With nearly 3.2 billion people currently at risk of contracting malaria, scientists from the Institut Pasteur, the CNRS and Inserm have experimentally developed a live, genetically attenuated vaccine for Plasmodium, the parasite responsible for the disease. By identifying and deleting one of the parasite's genes, the scientists enabled it to induce an effective, long-lasting immune response in a mouse model. These findings were published in the Journal of Experimental Medicine on July 18, 2016.
Despite increased prevention and eradication efforts over the past fifteen years, especially targeting mosquito vectors, malaria remains the parasitic disease that poses the biggest threat for the world's population. Approximately 214 million cases and 438,000 deaths from malaria were recorded in 2015, mostly children under the age of five and pregnant women. An effective vaccine is needed to combat this disease, but the complex biological make-up of Plasmodium and the many strategies the parasite has evolved to outmaneuver the host immune response mean that developing a malaria vaccine is a difficult task. One notable feature of patients infected by the malaria parasite is the difficulty in mounting a long-lasting protective immune response. Premunition, or relative immunity, is only acquired after several years of exposure. An important feature during malaria infection is that the parasite prevents the establishment of immunological memory.
The team led by Salaheddine Mécheri in the Biology of Host-Parasite Interactions Unit (a CNRS / Inserm unit at the Institut Pasteur), working in cooperation with Robert Ménard from the Institut Pasteur's Malaria Infection & Immunity Unit, decided to take an original approach to attenuate parasite virulence for effective vaccine development. The scientists genetically modified strains of the Plasmodium parasite by deleting the gene that codes for the HRF (histamine-releasing factor) protein.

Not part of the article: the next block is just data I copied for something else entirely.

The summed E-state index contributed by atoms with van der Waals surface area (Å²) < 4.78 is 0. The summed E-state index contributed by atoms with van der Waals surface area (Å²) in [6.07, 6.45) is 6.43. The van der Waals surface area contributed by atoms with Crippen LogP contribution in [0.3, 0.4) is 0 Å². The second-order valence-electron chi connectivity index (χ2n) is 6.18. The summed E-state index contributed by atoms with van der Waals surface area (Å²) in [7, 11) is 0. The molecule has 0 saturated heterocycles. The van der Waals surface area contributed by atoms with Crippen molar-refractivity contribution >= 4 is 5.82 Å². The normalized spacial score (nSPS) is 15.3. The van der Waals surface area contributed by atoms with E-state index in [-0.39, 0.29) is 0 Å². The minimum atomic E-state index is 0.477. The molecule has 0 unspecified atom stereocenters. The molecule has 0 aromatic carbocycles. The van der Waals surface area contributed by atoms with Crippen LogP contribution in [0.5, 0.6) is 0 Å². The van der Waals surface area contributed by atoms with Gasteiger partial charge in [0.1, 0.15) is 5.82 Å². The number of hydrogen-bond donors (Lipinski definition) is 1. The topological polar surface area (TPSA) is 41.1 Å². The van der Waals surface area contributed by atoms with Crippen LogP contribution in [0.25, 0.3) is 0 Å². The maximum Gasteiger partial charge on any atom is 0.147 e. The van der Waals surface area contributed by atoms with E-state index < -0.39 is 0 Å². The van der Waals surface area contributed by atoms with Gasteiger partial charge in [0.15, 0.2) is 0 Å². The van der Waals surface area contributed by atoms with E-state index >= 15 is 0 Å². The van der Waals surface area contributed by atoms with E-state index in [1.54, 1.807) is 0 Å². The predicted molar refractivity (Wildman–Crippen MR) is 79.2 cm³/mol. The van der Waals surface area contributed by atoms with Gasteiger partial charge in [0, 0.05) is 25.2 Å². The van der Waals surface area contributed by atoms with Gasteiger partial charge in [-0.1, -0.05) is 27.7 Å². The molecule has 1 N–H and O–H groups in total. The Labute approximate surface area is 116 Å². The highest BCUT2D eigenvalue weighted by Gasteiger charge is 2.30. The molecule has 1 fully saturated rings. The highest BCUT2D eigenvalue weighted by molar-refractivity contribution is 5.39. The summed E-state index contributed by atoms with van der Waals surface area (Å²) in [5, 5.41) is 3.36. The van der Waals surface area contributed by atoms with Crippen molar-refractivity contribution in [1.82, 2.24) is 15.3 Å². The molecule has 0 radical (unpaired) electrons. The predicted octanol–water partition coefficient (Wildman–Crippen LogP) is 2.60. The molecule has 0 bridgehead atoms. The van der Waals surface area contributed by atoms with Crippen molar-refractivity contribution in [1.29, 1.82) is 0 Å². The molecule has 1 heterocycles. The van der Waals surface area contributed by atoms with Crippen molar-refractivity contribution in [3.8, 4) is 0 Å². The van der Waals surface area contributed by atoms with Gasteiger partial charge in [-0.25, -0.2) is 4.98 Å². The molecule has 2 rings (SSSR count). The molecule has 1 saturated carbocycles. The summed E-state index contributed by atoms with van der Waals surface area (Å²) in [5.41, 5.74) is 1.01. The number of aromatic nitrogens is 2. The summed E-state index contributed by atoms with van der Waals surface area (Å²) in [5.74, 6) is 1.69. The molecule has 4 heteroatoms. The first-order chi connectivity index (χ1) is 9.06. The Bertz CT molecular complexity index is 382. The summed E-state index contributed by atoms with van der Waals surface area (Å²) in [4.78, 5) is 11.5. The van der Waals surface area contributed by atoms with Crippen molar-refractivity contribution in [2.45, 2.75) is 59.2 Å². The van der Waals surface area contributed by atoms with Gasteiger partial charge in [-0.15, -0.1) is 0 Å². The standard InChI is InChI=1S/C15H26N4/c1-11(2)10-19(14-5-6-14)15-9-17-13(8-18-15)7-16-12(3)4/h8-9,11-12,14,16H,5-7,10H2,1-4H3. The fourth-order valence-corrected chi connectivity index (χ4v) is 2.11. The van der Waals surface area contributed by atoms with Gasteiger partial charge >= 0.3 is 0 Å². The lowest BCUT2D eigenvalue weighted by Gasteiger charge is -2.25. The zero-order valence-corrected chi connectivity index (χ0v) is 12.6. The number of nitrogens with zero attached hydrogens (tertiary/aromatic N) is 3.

The resulting mutants, which no longer expressed HRF, proved to be highly effective in triggering a potent immune response. The absence of HRF boosted the production of the IL-6 cytokine, known for its ability to stimulate the immune response, in the liver and the spleen. This conferred mice with protection from any potential reintroduction of the Plasmodium parasite, including highly virulent strains. This protection was long lasting as it was maintained for more than a year, suggesting that a long-term immunological memory had been established. The protection was also effective against all stages of the parasite's life cycle. Finally, unlike the standard wild-type Plasmodium berghei strain, which does not induce a cellular or humoral response, this vaccine strain not only induced a cellular response (CD4 and CD8 T cells) but also triggered high levels of specific antibodies that recognized parasite antigens known to be vaccine targets.
The HRF mutants obtained in this study are the first genetically modified parasites whose mutation has a direct impact on the host's immune response. Use of this target gene, or a similar strategy to stimulate immunity, could lead to the development of effective, long-lasting live vaccines for malaria.
"In recent years, the vaccine strategy of choice using live, genetically attenuated parasites to combat malaria has received renewed interest. The HRF mutant is a promising prototype in this respect, offering a rapid, long-lasting and wide-ranging protective effect," commented Salaheddine Mécheri.
Image: Anopheles stephensi infected by Plasmodium berghei. © Institut Pasteur